As I left behind the myriad graves and descended the stone steps into the burial vault the sounds of the city disappeared.  I was transported to a place where time stood still.  The agelessness of this place was all around me.  The smell in this narrow passage made of limestone bordered on sickening.  However, it was the methane that seeped up from the ground that made this incredible site possible.  Due to the natural limestone, stream of methane, and constant year round temperature in this crypt I was about to see one of the most bizarre sights in the city:  The Mummies of Saint Michan’s.

Along the sides of the corridor were gated entrances that stood no higher than five feet.  Inside, where the vaults opened up, were stacks of coffins.  Some of them stacked so high, and for so long, that the ones near the bottom were broken by the pressure.  Each vault was owned by a family who buried generations of their kin here.  Some of the earlier progeny had the unfortunate luck of now being partially exposed to the thousands of visitors who come to the underground burial chambers each year.  Though the rooms were not lit, due to them remaining “active” in the case that members of the lineage wish to be buried here, I saw enough to make the visit worthwhile.

It wasn’t until I reached the final chamber, which was lit, that I realized how awesomely macabre this visit was going to be.  In front of me lay four completely mummified bodies.  Notice that I said “completely mummified” bodies and not “complete, mummified” bodies.  The devil is in the details here.  In the center of the room was a thick, wood coffin covered in dust.  Inside the coffin, with an outstretched arm, were the mummified remains of an unknown man.  There are many theories as to what kind of a man he was.  One of the most popular hypotheses is that he was reformed thief who went on to become a priest at Saint Michan’s.  They believe he was reformed because only members of the church were ever allowed to be buried here.  “Why a thief?” you ask.  Oh, did I forget to mention that his outstretched arm was sans hand.  Yes, the man had his hand chopped off, which was a common punishment for thievery.  As for the missing feet…  Did I forget to mention that, too?  Both his feet had been lopped off.  It is believed that the poor guy was just too tall for his coffin so they did what any good mortician of the time would do- make him shorter.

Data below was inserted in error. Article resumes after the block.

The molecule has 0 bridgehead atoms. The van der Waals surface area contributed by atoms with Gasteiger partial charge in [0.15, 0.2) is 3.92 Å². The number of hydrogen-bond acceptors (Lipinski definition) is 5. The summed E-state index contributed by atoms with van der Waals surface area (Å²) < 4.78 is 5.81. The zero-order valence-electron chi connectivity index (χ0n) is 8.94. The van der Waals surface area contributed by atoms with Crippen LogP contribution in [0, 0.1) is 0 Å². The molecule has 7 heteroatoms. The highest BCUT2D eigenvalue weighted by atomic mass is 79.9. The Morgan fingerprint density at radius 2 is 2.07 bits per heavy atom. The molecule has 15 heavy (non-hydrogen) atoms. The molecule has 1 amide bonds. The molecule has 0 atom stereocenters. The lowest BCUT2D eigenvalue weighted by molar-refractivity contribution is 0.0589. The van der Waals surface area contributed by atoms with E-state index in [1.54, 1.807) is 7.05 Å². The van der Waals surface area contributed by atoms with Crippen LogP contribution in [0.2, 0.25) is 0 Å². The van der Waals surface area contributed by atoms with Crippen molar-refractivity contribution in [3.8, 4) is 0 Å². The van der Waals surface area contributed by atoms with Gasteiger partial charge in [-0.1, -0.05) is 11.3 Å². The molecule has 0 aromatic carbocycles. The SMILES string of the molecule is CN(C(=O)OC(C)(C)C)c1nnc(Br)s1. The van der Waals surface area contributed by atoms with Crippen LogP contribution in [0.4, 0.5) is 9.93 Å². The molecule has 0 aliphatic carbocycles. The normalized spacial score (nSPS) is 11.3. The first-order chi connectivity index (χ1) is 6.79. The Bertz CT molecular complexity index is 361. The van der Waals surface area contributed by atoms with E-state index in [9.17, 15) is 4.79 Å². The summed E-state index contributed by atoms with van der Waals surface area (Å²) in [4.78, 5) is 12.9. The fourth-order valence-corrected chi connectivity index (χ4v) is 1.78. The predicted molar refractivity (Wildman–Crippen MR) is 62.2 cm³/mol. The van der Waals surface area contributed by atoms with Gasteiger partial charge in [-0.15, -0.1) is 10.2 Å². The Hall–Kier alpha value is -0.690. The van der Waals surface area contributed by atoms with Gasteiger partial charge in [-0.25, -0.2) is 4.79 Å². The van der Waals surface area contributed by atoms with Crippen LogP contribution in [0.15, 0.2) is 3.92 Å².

While this gruesome centerpiece was more intriguing than the complete, mummified bodies who lay at both sides of him he was not the treasure of the tomb.  As I stared through the gate at these bags of bones my guide drew my attention to the rear of the room.  There, in another dilapidated coffin, lie the man most often referred to as “The Crusader.”  He acquired his nickname because he was buried in the traditional style of Crusaders: with his legs crossed, to form the shape of a crucifix.  However, this man was not a traditional man of his times in one respect.  He measured in at 6’6″ tall.  Even by today’s standards those are hulking proportions.  Remember how our problem-solving mortician fixed up our friend who was a few inches too tall for his coffin?  Well, The Crusader’s mortician had a better idea.  Rather than just chop of a few inches, to be lost to decomposition, he rearranged his lower half.  The enlightened embalmer cut off both legs near the knee and then placed the loose limbs beneath the rest of the body.  “How do I know this?” you might wonder.  After all, I did say the body was butted up against the back of the vault and inside a coffin, right?  It seems that there is a local legend that says rubbing the pointer finger of The Crusader brings good luck.  Well friends, I cut a deal with my guide.  In exchange for fifteen percent of my lottery winnings he removed the gate and allowed me to enter the vault and rub the finger of this preserved Crusader.

After standing among the dry, dusty corpses for what seemed like an eternity, though I am sure if they could speak they would tell me I am being melodramatic, I carefully ducked beneath the opening and back into the limestone corridor.  After the short walk back up the stone steps I popped out into the cemetery behind Saint Michan’s and heard the sounds of the city once again.  This was only the first of the vaults I had a chance to explore beneath the church today but nothing I saw compared to this.  Realistically, how could it?  It’s like the comment that nearly everyone who signed the visitor’s book at the vault said:  “This is the most incredible thing I have seen since I’ve been in Dublin!”  Until we adventure again…

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